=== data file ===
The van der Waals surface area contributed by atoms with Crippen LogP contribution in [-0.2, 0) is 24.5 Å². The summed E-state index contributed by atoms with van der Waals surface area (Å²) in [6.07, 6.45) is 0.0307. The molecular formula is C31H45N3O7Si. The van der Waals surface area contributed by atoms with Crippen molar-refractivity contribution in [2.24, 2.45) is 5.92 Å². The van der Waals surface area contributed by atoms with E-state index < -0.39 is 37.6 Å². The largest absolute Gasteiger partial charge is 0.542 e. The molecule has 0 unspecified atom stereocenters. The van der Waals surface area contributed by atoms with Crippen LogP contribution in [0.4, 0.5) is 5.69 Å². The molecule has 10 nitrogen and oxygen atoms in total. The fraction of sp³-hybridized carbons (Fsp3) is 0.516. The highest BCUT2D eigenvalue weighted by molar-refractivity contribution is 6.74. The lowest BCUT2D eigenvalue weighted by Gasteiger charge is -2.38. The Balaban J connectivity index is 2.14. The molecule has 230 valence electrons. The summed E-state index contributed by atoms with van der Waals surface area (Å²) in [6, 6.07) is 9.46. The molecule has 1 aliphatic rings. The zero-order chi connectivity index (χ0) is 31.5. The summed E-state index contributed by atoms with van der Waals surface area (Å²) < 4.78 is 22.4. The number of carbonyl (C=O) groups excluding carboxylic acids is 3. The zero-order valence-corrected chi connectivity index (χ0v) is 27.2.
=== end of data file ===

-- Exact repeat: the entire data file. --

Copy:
The van der Waals surface area contributed by atoms with Crippen LogP contribution in [-0.2, 0) is 24.5 Å². The summed E-state index contributed by atoms with van der Waals surface area (Å²) in [6.07, 6.45) is 0.0307. The molecular formula is C31H45N3O7Si. The van der Waals surface area contributed by atoms with Crippen molar-refractivity contribution in [2.24, 2.45) is 5.92 Å². The van der Waals surface area contributed by atoms with E-state index < -0.39 is 37.6 Å². The largest absolute Gasteiger partial charge is 0.542 e. The molecule has 0 unspecified atom stereocenters. The van der Waals surface area contributed by atoms with Crippen LogP contribution in [0.4, 0.5) is 5.69 Å². The molecule has 10 nitrogen and oxygen atoms in total. The fraction of sp³-hybridized carbons (Fsp3) is 0.516. The highest BCUT2D eigenvalue weighted by molar-refractivity contribution is 6.74. The lowest BCUT2D eigenvalue weighted by Gasteiger charge is -2.38. The Balaban J connectivity index is 2.14. The molecule has 230 valence electrons. The summed E-state index contributed by atoms with van der Waals surface area (Å²) in [6, 6.07) is 9.46. The molecule has 1 aliphatic rings. The zero-order chi connectivity index (χ0) is 31.5. The summed E-state index contributed by atoms with van der Waals surface area (Å²) < 4.78 is 22.4. The number of carbonyl (C=O) groups excluding carboxylic acids is 3. The zero-order valence-corrected chi connectivity index (χ0v) is 27.2.